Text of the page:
PolyMet’s Permit Applications Demonstrate Risk to Minnesota Waters
MINNEAPOLIS – PolyMet submitted its first three state permit applications today in its effort to open Minnesota’s first ever sulfide mine near Hoyt Lakes, Minnesota.
Each of the permit applications will be thoroughly reviewed, but Minnesotans might be especially troubled to learn about PolyMet’s application for a Dam Safety Permit.
PolyMet proposes to re-use a leaky 40 year-old dam left behind by previous tenant LTV Steel to hold back their tailings pond. The proposal makes clear that they plan to proceed without implementing any of the lessons learned from a pair of recent high-profile dam collapses. In 2015 a dam collapse at the Samarco mine in Brazil killed 17 workers and caused an estimated $50 billion in damage. The more recent Mount Polley dam failure in British Columbia devastated a massive watershed, and caused independent experts hired by the government to propose eliminating the type of tailings disposal that PolyMet is now proposing.
“PolyMet’s proposal is too risky for Minnesota and the Lake Superior watershed where it lies,” stated Kathryn Hoffman, Interim Legal Director of Minnesota Center for Environmental Advocacy. “After refusing to consider the best available technology for disposing of mine waste, PolyMet is pushing forward with their plan to use a decades old leaky dam to hold back millions of gallons of potentially hazardous waste material.”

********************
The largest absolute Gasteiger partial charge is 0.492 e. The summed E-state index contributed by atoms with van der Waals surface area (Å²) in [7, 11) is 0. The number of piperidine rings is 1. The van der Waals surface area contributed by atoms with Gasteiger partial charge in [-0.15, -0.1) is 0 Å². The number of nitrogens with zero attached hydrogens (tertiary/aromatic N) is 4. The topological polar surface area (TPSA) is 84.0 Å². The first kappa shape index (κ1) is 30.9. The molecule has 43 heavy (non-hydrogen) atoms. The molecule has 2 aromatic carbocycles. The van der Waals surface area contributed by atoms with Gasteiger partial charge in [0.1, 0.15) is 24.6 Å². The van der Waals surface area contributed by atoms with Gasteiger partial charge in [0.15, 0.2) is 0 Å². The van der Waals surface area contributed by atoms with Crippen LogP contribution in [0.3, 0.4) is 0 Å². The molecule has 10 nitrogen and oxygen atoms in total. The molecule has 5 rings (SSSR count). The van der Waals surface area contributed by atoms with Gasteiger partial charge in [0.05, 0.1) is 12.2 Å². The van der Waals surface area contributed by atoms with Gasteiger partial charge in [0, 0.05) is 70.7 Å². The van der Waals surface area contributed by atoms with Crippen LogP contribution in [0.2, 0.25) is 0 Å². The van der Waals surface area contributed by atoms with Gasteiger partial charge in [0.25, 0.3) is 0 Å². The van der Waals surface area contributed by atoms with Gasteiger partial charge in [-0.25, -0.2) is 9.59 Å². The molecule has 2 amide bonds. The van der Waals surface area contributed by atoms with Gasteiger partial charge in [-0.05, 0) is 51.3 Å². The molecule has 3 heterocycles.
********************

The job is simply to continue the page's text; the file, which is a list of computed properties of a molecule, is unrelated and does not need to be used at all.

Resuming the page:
Minnesota has experienced several dam failures and near misses in the last several years. Between May 2013 and April 2014, the tailings dam and pipeline at the Minorca Taconite mine in Virginia failed three times, releasing 1.7 million gallons of mine waste into adjacent wetlands. ArcelorMittal was fined by the U.S. Environmental Protection Agency and the Minnesota Pollution Control Agency for inadequately maintaining the pipeline and tailings dike. In February 2012, a thousand foot crack developed in the Hibbing Taconite tailings dam, requiring emergency work to buttress the dam. And in February 2015, the pumps failed at the very tailings basin that PolyMet proposes to use, releasing an estimated 144,000 gallons of potentially polluted water.
“Before we, as a state, rubber stamp these permit applications, we should really decide if the best available practices are being employed,” said Hoffman. “If the best they can propose is to re-use a 40-year old tailings dam that everyone involved agrees is already leaking, it may be time to take a hard look in the mirror and ask if this type of mining is really right for Minnesota.”
MORE INFO: For more information, or to set up an interview with any of the leaders of the Mining Truth coalition, please contact Nate Dybvig at 651.230.3018 or email@example.com.